“Through heritage, marketed in political campaigns and filtered through dense layers of American media both Barack Obama and Sarah Palin become celebrity figures gifted with special powers.”—Daniel Herwitz
In this first part of a two-part interview, Daniel Herwitz discusses one of the central questions regarding his bookHeritage, Culture, and Politics in the Postcolony
Q: What makes heritage worth talking about?
Daniel Herwitz: Heritage may seem to some the stuff of bad PBS Documentary TV, bringing up images of stale tours of the great houses of Europe, dull paintings of bearded Presidents hanging on the walls of the White House, the Daughters of the American Revolution and their dance parties, programs and tours narrated by announcers with fake Royal accents. The valence of that brand of heritage is that of a particular brand. There are others: the “heritage Thanksgiving turkey”, old bonded bourbon, authentic backwoods banjos, over-priced organic local fruits and vegetables. Today the world of Ralph Lauren is one in which anyone can drape themselves in the heritage (read: aura) of Old England by purchasing the three piece hunting suit or the Ralph Lauren royal bed. Heritage is an advertising logo, a suit of clothes tailor-made for lawyers and stockbrokers, not to mention their six-year-old daughters clutching American Girl dolls bedecked in homespun Amish pullovers.
But heritage is also live action and especially for new/emerging nations: a tenebrous, rewriting of the past into a contentious common origin which gives the nation a sense of shared longevity and shared destiny. Heritage is the anvil on which a new and common citizenry is meant to be forged. Central to decolonization is this scripting of the past into a sign of uniqueness, dignity, and difference from the colonizer, into a source of future destiny and purpose. Often decolonization imagines a past prior to the rude entrance of the colonizer, a pre-colonial, idealized state which demonstrates that the emergent nation was always already in existence before its fall under the colonial yoke, and is ready to rise again. Heritage is the set of myths through which the new nation proclaims its longevity and futurity. It always leads to political controversy, since such myths inevitably favor this population over that, this group instead of that. Scripting the distant past is part of contemporary politics, a route to the power of some to speak in the name of all.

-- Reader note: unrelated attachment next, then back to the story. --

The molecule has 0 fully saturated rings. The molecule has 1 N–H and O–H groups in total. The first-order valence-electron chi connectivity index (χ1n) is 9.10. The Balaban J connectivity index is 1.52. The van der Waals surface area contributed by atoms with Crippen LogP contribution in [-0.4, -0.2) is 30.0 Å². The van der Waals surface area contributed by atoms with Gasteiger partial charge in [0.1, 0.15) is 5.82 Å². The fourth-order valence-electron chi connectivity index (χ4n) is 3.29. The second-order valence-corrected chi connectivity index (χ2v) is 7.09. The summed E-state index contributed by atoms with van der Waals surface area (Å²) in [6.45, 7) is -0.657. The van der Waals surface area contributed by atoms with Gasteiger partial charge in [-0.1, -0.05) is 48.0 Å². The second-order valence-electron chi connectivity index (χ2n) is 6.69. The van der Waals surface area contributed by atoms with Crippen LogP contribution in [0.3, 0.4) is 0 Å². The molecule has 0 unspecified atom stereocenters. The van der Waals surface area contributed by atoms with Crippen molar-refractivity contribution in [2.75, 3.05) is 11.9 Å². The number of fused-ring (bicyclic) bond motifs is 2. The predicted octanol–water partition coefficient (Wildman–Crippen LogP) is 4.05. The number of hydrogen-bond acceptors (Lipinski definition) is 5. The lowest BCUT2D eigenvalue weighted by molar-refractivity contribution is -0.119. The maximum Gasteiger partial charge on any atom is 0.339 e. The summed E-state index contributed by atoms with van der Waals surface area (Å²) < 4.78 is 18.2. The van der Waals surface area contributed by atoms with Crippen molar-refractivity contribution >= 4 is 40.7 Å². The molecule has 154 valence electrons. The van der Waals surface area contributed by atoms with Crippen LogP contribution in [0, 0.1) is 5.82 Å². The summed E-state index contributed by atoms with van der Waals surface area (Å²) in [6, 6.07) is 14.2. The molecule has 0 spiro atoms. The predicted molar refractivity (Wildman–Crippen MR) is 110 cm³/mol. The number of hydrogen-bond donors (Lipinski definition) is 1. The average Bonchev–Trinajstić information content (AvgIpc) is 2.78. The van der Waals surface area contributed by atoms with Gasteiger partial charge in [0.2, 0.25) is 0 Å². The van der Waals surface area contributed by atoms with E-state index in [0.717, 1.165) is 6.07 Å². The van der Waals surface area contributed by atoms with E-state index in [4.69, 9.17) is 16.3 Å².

When the new nation is a settler state (the United States, Israel, South Africa) the state may claim that its origin is not simply in past injustice (done to Pilgrims, Jews), but in the very act of settling itself. By taking possession of an uncharted wilderness the settler society creates core values (thrift, bravery, ingenuity, community spirit) and comes to celebrate the experiment of settling itself. This historical experiment, endlessly recited in poems, church services, public spaces takes on the aura of heritage: a heritage of perpetual innovation, endless youth, triumph over adversity. The settler society finds its origin in the history of settling and this origin becomes understood as manifest destiny: This land is ours, God gave this land to me, this brave, and ancient land to me (Exodus, the film). Because I staked my life to settle it, I can rightfully lay claim to dominion over land and peoples therein. Today American politics continues to play itself out through such myths. They raise Barack Obama, Presidential candidate of 2008, to the status of Lincoln: Lincoln the man, the monument, the movie. They allow a dame from Alaska to swan into Washington as the noble outsider who, knowing nothing except heritage values (of the small town, the church, the family, the instinctive survival tactics of long winters, the dog sled race) is thereby entitled to sort out Washington from its corrupt insiders. Sarah Palin is thus raised to the stature of a Frank Capra film hero, an American Idol Contestant/Winner, a strong mother from a weepy TV serial. Through heritage, marketed in political campaigns and filtered through dense layers of American media both Barack Obama and Sarah Palin become celebrity figures gifted with special powers. Nothing could be more contemporary than this heritage game, proving that heritage is a live action practice that continually morphs with the times rather than (merely) the stuff of stuffy White House tours.